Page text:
In the spring of 2008, Gerard Keane wrote a long response to this (below) review of his book, Creation Rediscovered. Coming after six years of silence, it suggests that the Mary Daly's work is having an effect. Keane's piece is posted on the Kolbe website. Mary Daly has written a response and we are in an extended conversation. I will keep you updated.
The original review:
Creation Rediscovered: Evolution and the Importance of the Origins Debate
by Gerard J. Keane Tan Publishers, Rockford Illinois, 61105 C. 1999
This book is the work of an interested Catholic layman, neither a theologian nor a scientist. He appears to have collected a large number of creationist arguments and organized them around principles which he regards as Catholic. I wonder whether he ever attempted to talk to a scientist who might have directed his attention to the most obvious answers to some of his issues with science. If so, he has neither reported it nor dealt with the most commonplace and accessible responses to his creationist arguments. The question of the origin of the universe and of the origin of man is very important, and believers ought to participate credibly in these discussions. However, such participation depends on doing our homework. I do not think that Keane has done his fair share of that homework, and I believe his work is likely to generate such cloud of suspicion about science as to discourage the pursuit of the natural sciences by Catholic students. This would be a great tragedy, and a deeper tragedy will ensue if those who do pursue the natural sciences are made to feel that they must choose between their faith and various facts that will certainly become intuitively obvious as well as mathematically compelling to them. From the outset, let me state my own position in these matters.
I believe that Catholics have the right and the moral obligation to seek the truth, including the free and unprejudiced examination of evidence from the natural sciences. Regarding evolution, I believe that the evidence for a single family tree of life is fairly compelling, and I note that the Pope John Paul II's statement about evolution (1996) is supportive of that position. It is not "de fide" but it is not heresy either. I find that the evidence for design is compelling. However, the doctrine of "special creation" does not follow as a logical necessity from the evidence for design. Design need not mean Intervention.
About the origin of the universe, I am aware (as Keane may not be) that the Big Bang is a creationist idea in the sense that it invites faith in a creator, although not in the sense of a literalist reading of the creation story. It indicates a dated, though not a "recent" act of cosmic creation. It is also a Catholic idea, originally the work of a Catholic priest and physicist who was mocked for it precisely because of the creationist implications. What a reversal to have it now scorned by Catholics as an atheistic idea!
Here are my reflections on a few portions of this work.
1. Regarding the Body as image of God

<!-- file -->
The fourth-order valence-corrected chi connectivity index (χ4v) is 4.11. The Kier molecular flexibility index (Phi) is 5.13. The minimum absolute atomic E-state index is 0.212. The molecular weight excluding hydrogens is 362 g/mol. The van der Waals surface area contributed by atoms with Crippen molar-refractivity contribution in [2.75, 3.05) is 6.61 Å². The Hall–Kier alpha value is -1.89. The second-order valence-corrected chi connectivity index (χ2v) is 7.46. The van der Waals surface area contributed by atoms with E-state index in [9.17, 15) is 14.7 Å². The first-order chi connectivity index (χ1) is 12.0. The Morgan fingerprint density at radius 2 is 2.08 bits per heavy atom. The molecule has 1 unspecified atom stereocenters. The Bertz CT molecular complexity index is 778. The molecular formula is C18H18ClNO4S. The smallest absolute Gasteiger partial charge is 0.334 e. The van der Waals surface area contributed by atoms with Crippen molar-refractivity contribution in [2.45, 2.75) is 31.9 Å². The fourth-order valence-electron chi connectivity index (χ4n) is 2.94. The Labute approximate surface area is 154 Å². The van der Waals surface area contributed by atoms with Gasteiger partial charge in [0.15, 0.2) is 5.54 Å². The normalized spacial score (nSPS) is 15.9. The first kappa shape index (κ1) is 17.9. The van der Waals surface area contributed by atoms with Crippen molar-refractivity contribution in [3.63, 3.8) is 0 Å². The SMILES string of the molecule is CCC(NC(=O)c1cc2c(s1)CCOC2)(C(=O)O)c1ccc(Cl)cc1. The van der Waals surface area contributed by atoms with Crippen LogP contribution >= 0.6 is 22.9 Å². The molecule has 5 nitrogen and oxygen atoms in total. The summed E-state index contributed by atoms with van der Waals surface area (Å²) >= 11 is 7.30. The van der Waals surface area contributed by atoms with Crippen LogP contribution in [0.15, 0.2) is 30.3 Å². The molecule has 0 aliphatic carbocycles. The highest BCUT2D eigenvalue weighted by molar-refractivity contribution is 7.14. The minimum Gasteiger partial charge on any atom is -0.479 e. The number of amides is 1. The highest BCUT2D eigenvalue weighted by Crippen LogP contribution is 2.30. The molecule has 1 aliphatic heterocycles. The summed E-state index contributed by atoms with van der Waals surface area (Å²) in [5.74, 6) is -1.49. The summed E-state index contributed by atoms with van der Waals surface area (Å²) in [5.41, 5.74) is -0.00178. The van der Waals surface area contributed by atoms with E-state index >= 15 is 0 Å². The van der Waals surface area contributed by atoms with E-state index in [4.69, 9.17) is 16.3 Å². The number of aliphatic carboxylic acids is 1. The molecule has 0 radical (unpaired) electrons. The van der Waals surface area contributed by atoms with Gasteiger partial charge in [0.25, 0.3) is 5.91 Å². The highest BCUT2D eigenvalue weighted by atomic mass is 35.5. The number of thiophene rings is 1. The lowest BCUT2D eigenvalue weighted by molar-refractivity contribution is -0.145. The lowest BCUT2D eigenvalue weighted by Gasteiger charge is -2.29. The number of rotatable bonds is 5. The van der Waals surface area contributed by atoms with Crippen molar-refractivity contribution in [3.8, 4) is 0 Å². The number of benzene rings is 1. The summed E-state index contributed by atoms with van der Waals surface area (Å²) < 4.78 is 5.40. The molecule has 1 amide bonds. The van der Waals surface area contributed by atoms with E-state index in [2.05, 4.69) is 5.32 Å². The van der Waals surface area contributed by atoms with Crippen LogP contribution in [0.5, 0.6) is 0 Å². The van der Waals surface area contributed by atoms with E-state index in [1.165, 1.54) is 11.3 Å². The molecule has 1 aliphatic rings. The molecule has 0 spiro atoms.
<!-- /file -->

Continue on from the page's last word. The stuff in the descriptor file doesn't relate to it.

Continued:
Page xvii of the preface states: "The transcendent character of the human body, the "image" of God as no other material being, is directly proportionate to its miraculous origin." The Catechism of the Catholic Church states that "In sacred scripture the term 'soul' often refers to human life or the entire human person. But 'soul' refers to the innermost aspect of man, that which is of greatest value in him, that by which he is most especially in God's image"
The Catechism then continues, stating that "the human body shares in the dignity of 'the image of God': it is a human body precisely because it is animated by a spiritual soul" (My emphasis.)
If the difficulty you have with the concept of a single family tree of life is the idea that your body cannot be in the image of God if your immediate physical antecedents are animals, you need to rethink your theology. The image of God is first of all in our souls; it is in our bodies precisely through the relationship between body and soul; thus this image is in proportion to the transcendent life of the soul, not, as this preface states, "in proportion to [the] miraculous origin [of the body]". This preface is not the work of Keane himself, but of Fr. Peter Damien Fehlner, who has a degree in theology. Nevertheless, it seems to me to be in error and as such it represents a poor starting point for Keane's war on the conglomerate of ideas he calls evolution. Fehlner is quoted in other parts of the volume and seems to be Keane's principal mentor in theological matters.
2. Regarding the metaphysical dimensions of Origins
On pages xiv and xv, Father Fehlner gives a good explanation of the concept of metaphysics and the different dimensions of human knowledge. However, he is too quick to conclude that the question of origins is exclusively metaphysical. As long as we can make observations and take measurements, we are rightfully in the realm of natural science, and that includes radiometric dating of rocks or red-shift measurement of star recessions. These things are relevant to the earlier history of the universe, and to the evaluation of "origins theories" which teach an origin too recent to accomodate the reality of events for which scientists find clear and compelling evidence.
3. Regarding the age of the Universe
In his introduction on page xxviii, Keane offers four lines of reasoning for rejecting a billions-of-years age for the universe:`
a Keane says that these many years are crucial for [Darwinian] evolution. However, merely being crucial to another wrong theory does not make these numbers wrong.